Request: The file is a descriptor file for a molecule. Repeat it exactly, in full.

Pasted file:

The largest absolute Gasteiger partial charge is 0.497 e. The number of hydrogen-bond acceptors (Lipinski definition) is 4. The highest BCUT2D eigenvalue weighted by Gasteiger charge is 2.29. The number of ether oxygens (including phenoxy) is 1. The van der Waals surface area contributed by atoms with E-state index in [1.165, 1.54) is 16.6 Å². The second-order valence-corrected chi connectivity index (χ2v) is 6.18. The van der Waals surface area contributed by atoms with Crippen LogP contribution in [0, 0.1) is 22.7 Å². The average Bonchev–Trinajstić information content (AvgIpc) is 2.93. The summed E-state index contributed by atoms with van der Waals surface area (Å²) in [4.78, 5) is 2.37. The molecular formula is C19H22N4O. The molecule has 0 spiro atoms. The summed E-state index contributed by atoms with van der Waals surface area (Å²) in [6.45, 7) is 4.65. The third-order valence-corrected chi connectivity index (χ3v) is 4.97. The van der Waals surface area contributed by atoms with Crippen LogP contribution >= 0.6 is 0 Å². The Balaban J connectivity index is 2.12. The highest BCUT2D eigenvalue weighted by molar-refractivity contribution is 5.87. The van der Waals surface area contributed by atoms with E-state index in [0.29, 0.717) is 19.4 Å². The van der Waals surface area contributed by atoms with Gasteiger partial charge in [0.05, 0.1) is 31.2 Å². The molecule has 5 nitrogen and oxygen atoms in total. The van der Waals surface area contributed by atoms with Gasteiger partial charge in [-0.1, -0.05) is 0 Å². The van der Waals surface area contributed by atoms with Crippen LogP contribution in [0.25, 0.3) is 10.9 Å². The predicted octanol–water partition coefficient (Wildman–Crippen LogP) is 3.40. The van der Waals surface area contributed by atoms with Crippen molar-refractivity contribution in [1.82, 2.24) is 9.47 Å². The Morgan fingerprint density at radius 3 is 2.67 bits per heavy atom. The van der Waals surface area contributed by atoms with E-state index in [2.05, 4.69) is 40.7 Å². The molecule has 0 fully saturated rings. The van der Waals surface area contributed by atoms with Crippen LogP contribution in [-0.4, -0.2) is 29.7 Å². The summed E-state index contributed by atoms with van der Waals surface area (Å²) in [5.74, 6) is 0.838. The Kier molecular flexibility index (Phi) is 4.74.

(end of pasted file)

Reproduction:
The largest absolute Gasteiger partial charge is 0.497 e. The number of hydrogen-bond acceptors (Lipinski definition) is 4. The highest BCUT2D eigenvalue weighted by Gasteiger charge is 2.29. The number of ether oxygens (including phenoxy) is 1. The van der Waals surface area contributed by atoms with E-state index in [1.165, 1.54) is 16.6 Å². The second-order valence-corrected chi connectivity index (χ2v) is 6.18. The van der Waals surface area contributed by atoms with Crippen LogP contribution in [0, 0.1) is 22.7 Å². The average Bonchev–Trinajstić information content (AvgIpc) is 2.93. The summed E-state index contributed by atoms with van der Waals surface area (Å²) in [4.78, 5) is 2.37. The molecular formula is C19H22N4O. The molecule has 0 spiro atoms. The summed E-state index contributed by atoms with van der Waals surface area (Å²) in [6.45, 7) is 4.65. The third-order valence-corrected chi connectivity index (χ3v) is 4.97. The van der Waals surface area contributed by atoms with Crippen LogP contribution >= 0.6 is 0 Å². The Balaban J connectivity index is 2.12. The highest BCUT2D eigenvalue weighted by molar-refractivity contribution is 5.87. The van der Waals surface area contributed by atoms with E-state index in [0.29, 0.717) is 19.4 Å². The van der Waals surface area contributed by atoms with Gasteiger partial charge in [0.05, 0.1) is 31.2 Å². The molecule has 5 nitrogen and oxygen atoms in total. The van der Waals surface area contributed by atoms with Gasteiger partial charge in [-0.1, -0.05) is 0 Å². The van der Waals surface area contributed by atoms with Crippen LogP contribution in [0.25, 0.3) is 10.9 Å². The predicted octanol–water partition coefficient (Wildman–Crippen LogP) is 3.40. The van der Waals surface area contributed by atoms with Crippen molar-refractivity contribution in [1.82, 2.24) is 9.47 Å². The Morgan fingerprint density at radius 3 is 2.67 bits per heavy atom. The van der Waals surface area contributed by atoms with E-state index in [2.05, 4.69) is 40.7 Å². The molecule has 0 fully saturated rings. The van der Waals surface area contributed by atoms with Crippen LogP contribution in [-0.4, -0.2) is 29.7 Å². The summed E-state index contributed by atoms with van der Waals surface area (Å²) in [5.74, 6) is 0.838. The Kier molecular flexibility index (Phi) is 4.74.